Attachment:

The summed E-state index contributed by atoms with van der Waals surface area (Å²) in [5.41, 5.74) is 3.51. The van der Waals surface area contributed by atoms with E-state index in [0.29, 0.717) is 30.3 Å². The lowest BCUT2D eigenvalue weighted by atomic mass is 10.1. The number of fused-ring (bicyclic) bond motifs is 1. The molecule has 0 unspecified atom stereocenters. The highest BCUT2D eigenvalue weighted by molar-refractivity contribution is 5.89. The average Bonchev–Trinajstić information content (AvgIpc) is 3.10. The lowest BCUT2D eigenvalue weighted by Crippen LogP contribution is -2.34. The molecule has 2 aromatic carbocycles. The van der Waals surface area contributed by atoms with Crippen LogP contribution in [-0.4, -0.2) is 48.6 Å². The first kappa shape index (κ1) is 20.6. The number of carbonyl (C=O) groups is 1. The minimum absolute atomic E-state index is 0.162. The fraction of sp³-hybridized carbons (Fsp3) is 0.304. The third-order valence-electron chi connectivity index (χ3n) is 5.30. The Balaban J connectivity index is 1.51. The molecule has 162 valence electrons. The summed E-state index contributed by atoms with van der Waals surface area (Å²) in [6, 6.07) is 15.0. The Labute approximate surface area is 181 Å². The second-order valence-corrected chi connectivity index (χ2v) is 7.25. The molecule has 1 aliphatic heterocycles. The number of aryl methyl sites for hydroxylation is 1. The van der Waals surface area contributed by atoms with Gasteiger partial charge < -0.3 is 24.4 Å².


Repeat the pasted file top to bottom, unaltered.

The summed E-state index contributed by atoms with van der Waals surface area (Å²) in [5.41, 5.74) is 3.51. The van der Waals surface area contributed by atoms with E-state index in [0.29, 0.717) is 30.3 Å². The lowest BCUT2D eigenvalue weighted by atomic mass is 10.1. The number of fused-ring (bicyclic) bond motifs is 1. The molecule has 0 unspecified atom stereocenters. The highest BCUT2D eigenvalue weighted by molar-refractivity contribution is 5.89. The average Bonchev–Trinajstić information content (AvgIpc) is 3.10. The lowest BCUT2D eigenvalue weighted by Crippen LogP contribution is -2.34. The molecule has 2 aromatic carbocycles. The van der Waals surface area contributed by atoms with Crippen LogP contribution in [-0.4, -0.2) is 48.6 Å². The first kappa shape index (κ1) is 20.6. The number of carbonyl (C=O) groups is 1. The minimum absolute atomic E-state index is 0.162. The fraction of sp³-hybridized carbons (Fsp3) is 0.304. The third-order valence-electron chi connectivity index (χ3n) is 5.30. The Balaban J connectivity index is 1.51. The molecule has 162 valence electrons. The summed E-state index contributed by atoms with van der Waals surface area (Å²) in [6, 6.07) is 15.0. The Labute approximate surface area is 181 Å². The second-order valence-corrected chi connectivity index (χ2v) is 7.25. The molecule has 1 aliphatic heterocycles. The number of aryl methyl sites for hydroxylation is 1. The van der Waals surface area contributed by atoms with Gasteiger partial charge < -0.3 is 24.4 Å².